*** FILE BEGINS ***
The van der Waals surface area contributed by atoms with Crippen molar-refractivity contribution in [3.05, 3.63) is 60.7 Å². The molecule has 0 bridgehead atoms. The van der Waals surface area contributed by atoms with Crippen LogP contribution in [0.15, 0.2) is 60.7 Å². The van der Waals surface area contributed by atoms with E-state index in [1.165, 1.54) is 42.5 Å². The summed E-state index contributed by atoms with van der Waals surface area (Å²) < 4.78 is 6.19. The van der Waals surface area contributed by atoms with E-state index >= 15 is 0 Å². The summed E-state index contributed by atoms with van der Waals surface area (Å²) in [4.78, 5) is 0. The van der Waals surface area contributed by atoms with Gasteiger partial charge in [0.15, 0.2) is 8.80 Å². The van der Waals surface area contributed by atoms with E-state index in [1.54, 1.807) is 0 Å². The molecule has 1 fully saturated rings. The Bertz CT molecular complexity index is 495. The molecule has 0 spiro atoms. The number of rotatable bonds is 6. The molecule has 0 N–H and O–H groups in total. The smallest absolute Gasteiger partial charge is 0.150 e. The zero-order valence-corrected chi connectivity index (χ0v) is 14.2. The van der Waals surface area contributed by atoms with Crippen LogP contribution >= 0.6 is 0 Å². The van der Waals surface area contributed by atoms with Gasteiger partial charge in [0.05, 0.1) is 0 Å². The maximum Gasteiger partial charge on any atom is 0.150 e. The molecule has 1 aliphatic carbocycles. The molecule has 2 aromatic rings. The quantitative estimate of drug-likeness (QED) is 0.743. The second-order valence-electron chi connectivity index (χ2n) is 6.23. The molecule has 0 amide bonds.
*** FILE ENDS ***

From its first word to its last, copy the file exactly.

The van der Waals surface area contributed by atoms with Crippen molar-refractivity contribution in [3.05, 3.63) is 60.7 Å². The molecule has 0 bridgehead atoms. The van der Waals surface area contributed by atoms with Crippen LogP contribution in [0.15, 0.2) is 60.7 Å². The van der Waals surface area contributed by atoms with E-state index in [1.165, 1.54) is 42.5 Å². The summed E-state index contributed by atoms with van der Waals surface area (Å²) < 4.78 is 6.19. The van der Waals surface area contributed by atoms with E-state index >= 15 is 0 Å². The summed E-state index contributed by atoms with van der Waals surface area (Å²) in [4.78, 5) is 0. The van der Waals surface area contributed by atoms with Gasteiger partial charge in [0.15, 0.2) is 8.80 Å². The van der Waals surface area contributed by atoms with E-state index in [1.54, 1.807) is 0 Å². The molecule has 1 fully saturated rings. The Bertz CT molecular complexity index is 495. The molecule has 0 spiro atoms. The number of rotatable bonds is 6. The molecule has 0 N–H and O–H groups in total. The smallest absolute Gasteiger partial charge is 0.150 e. The zero-order valence-corrected chi connectivity index (χ0v) is 14.2. The van der Waals surface area contributed by atoms with Crippen LogP contribution >= 0.6 is 0 Å². The van der Waals surface area contributed by atoms with Gasteiger partial charge in [0.05, 0.1) is 0 Å². The maximum Gasteiger partial charge on any atom is 0.150 e. The molecule has 1 aliphatic carbocycles. The molecule has 2 aromatic rings. The quantitative estimate of drug-likeness (QED) is 0.743. The second-order valence-electron chi connectivity index (χ2n) is 6.23. The molecule has 0 amide bonds.